Even as more and more companies decide that cloud computing is right for their needs, there are still many companies who want to own and control their own infrastructure. Michael Dell created the Dell Technologies conglomerate to focus on this customer, and unveiled several new products Tuesday designed for their needs.
The company plans to show off forthcoming Dell PowerMax servers and launch new Dell EMC PowerMax storage units at Dell Technologies World in Las Vegas later today, improving speed and performance of two of the key building blocks inside any data center. The PowerMax units will come with an upgraded operating system that uses machine-learning techniques to automatically manage storage decisions based on historical usage data, said Sam Grocott, senior vice president of marketing for Dell EMC.
The technology can “place the data on the right storage media based on a large amount of information we’ve gathered historically as well as in real time,” Grocott said. The storage units are available immediately, while the new PowerEdge servers will be available later this year with several different options depending on the workloads destined for those machines.
While the PowerMax and PowerEdge products cater to the data center operator that likes to acquire and arrange everything themselves, a newer class of customer has emerged that wants on-premises hardware for legal or control reasons but doesn’t want to deal with the messiness of setting everything up. These people are looking for what’s now called “hyperconverged infrastructure,” which is basically a series of all-in-one boxes designed for the data center with servers, storage, and networking integrated into a single box.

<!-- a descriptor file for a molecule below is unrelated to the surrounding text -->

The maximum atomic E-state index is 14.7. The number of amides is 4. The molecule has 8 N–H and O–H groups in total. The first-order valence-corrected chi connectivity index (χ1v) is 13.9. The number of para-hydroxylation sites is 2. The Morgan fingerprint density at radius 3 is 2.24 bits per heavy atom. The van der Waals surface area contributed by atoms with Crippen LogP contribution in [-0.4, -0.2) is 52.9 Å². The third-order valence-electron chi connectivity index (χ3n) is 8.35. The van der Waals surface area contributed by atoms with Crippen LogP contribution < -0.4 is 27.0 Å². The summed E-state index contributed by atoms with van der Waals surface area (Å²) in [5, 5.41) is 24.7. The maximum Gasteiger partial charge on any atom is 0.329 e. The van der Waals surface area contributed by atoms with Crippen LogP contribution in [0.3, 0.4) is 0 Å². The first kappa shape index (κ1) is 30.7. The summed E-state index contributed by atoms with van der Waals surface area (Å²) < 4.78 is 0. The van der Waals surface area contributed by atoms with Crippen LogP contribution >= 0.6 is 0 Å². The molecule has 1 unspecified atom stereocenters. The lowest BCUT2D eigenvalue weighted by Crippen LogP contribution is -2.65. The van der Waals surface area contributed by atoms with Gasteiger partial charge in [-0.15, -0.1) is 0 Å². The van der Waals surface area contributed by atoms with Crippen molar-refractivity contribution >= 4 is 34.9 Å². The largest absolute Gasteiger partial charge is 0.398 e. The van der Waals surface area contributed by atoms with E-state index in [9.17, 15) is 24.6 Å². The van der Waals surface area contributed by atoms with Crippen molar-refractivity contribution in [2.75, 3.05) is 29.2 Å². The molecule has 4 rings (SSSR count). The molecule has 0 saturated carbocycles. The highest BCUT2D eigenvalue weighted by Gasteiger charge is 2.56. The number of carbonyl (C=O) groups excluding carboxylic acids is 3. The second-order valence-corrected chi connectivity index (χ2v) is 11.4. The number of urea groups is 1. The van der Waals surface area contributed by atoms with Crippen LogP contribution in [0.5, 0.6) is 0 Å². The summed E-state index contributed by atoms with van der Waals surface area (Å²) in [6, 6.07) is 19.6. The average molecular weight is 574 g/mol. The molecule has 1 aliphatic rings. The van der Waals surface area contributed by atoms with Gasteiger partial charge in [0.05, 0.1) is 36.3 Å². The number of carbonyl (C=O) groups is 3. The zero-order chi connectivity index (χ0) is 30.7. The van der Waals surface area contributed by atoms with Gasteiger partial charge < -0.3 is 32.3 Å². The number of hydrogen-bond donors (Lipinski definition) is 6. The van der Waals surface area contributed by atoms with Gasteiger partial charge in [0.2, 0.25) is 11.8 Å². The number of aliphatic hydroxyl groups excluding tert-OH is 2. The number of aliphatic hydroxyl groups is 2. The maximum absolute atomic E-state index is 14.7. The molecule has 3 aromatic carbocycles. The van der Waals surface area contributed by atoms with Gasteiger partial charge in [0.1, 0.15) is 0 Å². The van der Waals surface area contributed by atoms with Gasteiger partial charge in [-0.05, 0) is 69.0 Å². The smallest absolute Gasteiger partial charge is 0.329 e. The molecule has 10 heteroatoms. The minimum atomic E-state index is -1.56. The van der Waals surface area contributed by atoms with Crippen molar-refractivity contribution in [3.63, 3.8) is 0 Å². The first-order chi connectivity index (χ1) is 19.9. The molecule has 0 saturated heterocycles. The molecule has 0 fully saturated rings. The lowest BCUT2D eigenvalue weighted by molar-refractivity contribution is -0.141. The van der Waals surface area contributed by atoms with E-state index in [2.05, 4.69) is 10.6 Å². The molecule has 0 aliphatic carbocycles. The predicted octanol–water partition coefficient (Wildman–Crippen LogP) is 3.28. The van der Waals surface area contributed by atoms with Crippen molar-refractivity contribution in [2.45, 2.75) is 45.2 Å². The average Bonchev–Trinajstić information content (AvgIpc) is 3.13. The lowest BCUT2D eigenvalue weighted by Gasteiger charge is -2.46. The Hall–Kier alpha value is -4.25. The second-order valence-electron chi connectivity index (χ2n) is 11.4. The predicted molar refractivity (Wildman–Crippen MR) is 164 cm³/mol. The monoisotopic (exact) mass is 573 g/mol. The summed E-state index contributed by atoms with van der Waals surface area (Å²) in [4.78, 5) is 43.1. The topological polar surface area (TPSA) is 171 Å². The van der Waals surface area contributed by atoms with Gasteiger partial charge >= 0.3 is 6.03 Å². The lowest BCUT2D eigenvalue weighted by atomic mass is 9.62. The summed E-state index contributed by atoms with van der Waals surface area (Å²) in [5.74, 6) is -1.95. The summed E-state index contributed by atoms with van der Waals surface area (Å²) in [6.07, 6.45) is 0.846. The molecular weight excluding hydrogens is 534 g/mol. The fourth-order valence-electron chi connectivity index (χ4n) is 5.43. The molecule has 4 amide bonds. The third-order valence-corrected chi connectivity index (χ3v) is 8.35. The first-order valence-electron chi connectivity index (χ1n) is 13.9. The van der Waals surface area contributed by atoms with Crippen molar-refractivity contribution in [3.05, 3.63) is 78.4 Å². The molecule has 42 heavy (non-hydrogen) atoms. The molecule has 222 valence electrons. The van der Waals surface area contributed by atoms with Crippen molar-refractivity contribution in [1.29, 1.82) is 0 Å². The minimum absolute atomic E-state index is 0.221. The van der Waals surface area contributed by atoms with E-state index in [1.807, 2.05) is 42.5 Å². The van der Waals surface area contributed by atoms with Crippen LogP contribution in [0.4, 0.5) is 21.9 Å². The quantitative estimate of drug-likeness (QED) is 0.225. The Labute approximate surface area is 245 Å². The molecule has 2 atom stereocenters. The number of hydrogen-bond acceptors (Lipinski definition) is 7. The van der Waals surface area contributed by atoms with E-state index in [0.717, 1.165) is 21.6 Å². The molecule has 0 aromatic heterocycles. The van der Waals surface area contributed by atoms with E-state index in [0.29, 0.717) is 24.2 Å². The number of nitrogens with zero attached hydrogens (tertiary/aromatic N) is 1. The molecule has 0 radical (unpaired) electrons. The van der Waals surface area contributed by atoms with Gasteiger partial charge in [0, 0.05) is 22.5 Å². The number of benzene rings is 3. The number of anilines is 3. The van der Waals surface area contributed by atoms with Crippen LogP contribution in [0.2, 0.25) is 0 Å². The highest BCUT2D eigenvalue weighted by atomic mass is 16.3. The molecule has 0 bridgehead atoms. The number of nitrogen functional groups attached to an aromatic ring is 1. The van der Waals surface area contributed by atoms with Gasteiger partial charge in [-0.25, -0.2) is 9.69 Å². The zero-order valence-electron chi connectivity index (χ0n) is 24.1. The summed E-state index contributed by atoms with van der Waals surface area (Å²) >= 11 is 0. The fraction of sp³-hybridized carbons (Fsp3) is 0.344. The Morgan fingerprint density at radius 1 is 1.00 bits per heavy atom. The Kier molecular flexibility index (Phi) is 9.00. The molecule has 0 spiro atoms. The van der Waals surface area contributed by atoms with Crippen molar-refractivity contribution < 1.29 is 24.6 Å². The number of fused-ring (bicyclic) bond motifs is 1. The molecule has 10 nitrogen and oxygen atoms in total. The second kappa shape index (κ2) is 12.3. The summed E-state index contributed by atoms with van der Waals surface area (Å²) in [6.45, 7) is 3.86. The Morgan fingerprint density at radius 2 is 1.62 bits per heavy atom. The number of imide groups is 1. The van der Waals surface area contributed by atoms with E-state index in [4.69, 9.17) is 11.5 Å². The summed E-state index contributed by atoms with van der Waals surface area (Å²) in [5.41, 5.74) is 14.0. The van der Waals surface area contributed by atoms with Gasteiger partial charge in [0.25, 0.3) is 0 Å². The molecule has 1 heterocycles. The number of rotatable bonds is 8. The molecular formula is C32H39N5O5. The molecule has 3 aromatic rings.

Dell EMC is going after this market with new products called Dell EMC VxRail Appliances and VxRack SDDC Systems, scheduled to be revealed later today. The VxRail product is designed for companies that want to give their on-premises infrastructure a tune up, while the VxRack products were designed for customers that are keeping their own boxes but need access to the cloud for certain workloads. Both products are designed to work with virtualization and data center management software from corporate sibling VMware.
Dell EMC appears to be doing fairly well in this market, leading the way in hyperconverged infrastructure and basically tied with longtime rival HPE in the server market, as measured by revenue. However, the long-term trends are very clear; according to IDC, traditional data centers will become less and less popular over the next five years in favor of public cloud or private cloud (dedicated hardware managed by a third party) setups.
And it might be happening faster than anyone thought, judging by the fact that Amazon Web Services growth actually accelerated during its first quarter to improve by 49 percent off an already sizable base.